Note: I endorse Simanos's answer—especially as it covers flying, which is unreasonably and enormously complicated. However, as the question asks for a rules-as-written answer, this seemed relevant.
A creature can't intentionally fail a skill check, but a creature can try not to succeed on a skill check
I know that sounds like I'm splitting hairs, and, to a degree, I am, but choosing to fail isn't really a thing. When a creature has a choice whether to make a skill check, a creature can either make the skill check normally or not make the check. It takes a designer to step in and offer a third option: A creature can opt to give less than its all when making a skill check.
Sometimes a creature won't have the option to give less than its all—most skill checks made as reactions function in such a manner (for example, an attentive guard's Perception skill made in reaction to a ninja's Stealth skill check or a wary police detective's Sense Motive skill check made in reaction to a suspect's Bluff skill check). A creature can make the check more difficult for itself—perhaps by deliberately penalizing its Listen, Spot, or Perception skill checks with a cell phone, earplugs, a blindfold, or cologne, or deliberately penalizing its Sense Motive skill check by chugging booze and smoking hallucinogens—, but such measures are usually undertaken well before the check-that's-a-reaction is made and not something the creature can do in response to having to make—that is, in response to being forced by the game system to make—the skill check.
On the other hand, a skill check a creature can choose to make isn't failed by not making it. Instead, the skill check's result is unknown because the task remains untried. For example, if the GM says, "To reach the top of Mount Doom-doom-doom ('We're thrice doomed!'), Egaad the Unsturdy must make 279 successful Climb skill checks (DC 134)," Egaad's player can (and probably should) say, "That's stupid, and Egaad's not doing that," and Egaad'll suffer the consequences—if any—for his choice. That's not failing 279 Climb skill checks (which, if it were, would suck and be weird); instead, that's just not making a ridiculous number of Climb skill checks.
But between those extremes, at least one of the game's designers allows more granularity than just the bog standard of roll, take 10, and take 20. In the Dragon #311 Dungeoncraft column "Dungeon Adventure, Part III: The Inhabitants," Monte Cook includes this sidebar:
…An NPC guard makes a Listen check because he's on duty, alert, and expecting trouble, but what about NPCs who are not alert? What about a room full of bandits playing cards? Surely they don't deserve the same kind of Listen check as the alert guard.
To simulate this, you can assume that all guards take 10 on their Listen checks and that other inhabitants who are not actively being "alert" take 0. "Taking 0" is just like taking 10. You assume that the character taking 0 got a 0 result on the die because he wasn't even trying. However, when the DC is low, or when skill bonuses are high, taking 0 can still result in a lot of success. It allows you [the DM] to determine at which point someone who isn't paying any attention might still hear something (or Spot something).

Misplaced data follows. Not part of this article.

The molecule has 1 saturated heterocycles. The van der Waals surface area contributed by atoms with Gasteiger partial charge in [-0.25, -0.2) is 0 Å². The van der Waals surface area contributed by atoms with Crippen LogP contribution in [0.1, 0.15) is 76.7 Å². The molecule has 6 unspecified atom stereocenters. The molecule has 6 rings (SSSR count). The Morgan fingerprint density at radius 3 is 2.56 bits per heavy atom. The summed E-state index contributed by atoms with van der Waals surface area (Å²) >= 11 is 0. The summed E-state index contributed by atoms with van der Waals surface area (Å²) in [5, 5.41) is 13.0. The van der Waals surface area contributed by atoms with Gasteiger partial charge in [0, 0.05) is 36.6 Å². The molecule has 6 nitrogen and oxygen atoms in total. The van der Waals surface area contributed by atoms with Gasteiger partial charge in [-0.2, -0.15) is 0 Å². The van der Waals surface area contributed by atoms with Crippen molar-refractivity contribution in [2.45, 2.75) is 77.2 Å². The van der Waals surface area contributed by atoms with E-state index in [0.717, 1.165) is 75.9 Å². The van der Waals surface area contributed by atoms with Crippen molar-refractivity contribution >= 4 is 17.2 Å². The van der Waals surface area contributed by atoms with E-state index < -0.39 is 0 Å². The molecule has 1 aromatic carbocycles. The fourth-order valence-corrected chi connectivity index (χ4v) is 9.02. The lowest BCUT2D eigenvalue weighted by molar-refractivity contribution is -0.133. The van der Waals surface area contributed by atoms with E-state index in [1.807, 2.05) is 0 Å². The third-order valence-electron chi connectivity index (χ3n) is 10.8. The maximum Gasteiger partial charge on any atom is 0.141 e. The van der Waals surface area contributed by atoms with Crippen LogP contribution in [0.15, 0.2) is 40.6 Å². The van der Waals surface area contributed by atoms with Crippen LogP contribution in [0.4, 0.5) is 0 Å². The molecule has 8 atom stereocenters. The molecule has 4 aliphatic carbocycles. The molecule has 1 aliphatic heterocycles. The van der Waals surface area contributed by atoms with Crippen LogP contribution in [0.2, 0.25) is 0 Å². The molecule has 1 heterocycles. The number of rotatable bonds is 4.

You can do something similar with sleeping characters, but instead of taking 0, they take −10. (97)
Emphasis mine. (For context, Monte Cook is one of the authors of Dungeons and Dragons, Third Edition—specifically, he gets the primary writing credit for the Dungeon Master's Guide (2000)—, and that's the game upon which the Dungeons and Dragons 3.5 revision is based and that's the game upon which Pathfinder is based.)
So while this sidebar concerns itself primarily with on- and off-duty guards making Listen checks, the idea of taking 0 ("Meh") or even taking −10 ("I can do this in my sleep!") is endorsed by one of the game's designers. And, by extension, a generous GM could rule that a creature could take even less than −10, instead taking −20 ("I could do this dead!") or even taking −30 ("I could do this if I never existed!" …or something). By the same token, a GM can rule that a creature deliberately opting to make a skill check by rolling the die can further opt not to try and suffer a −10 penalty (or worse) on the check.
Thus a creature that chooses to make a skill check at all can't intentionally and absolutely fail the skill check, but the GM may allow the creature making such a check to put forth so so little effort that a result of less than the necessary DC is nearly guaranteed, which, in the end, will look to outsiders a whole lot like intentional failure.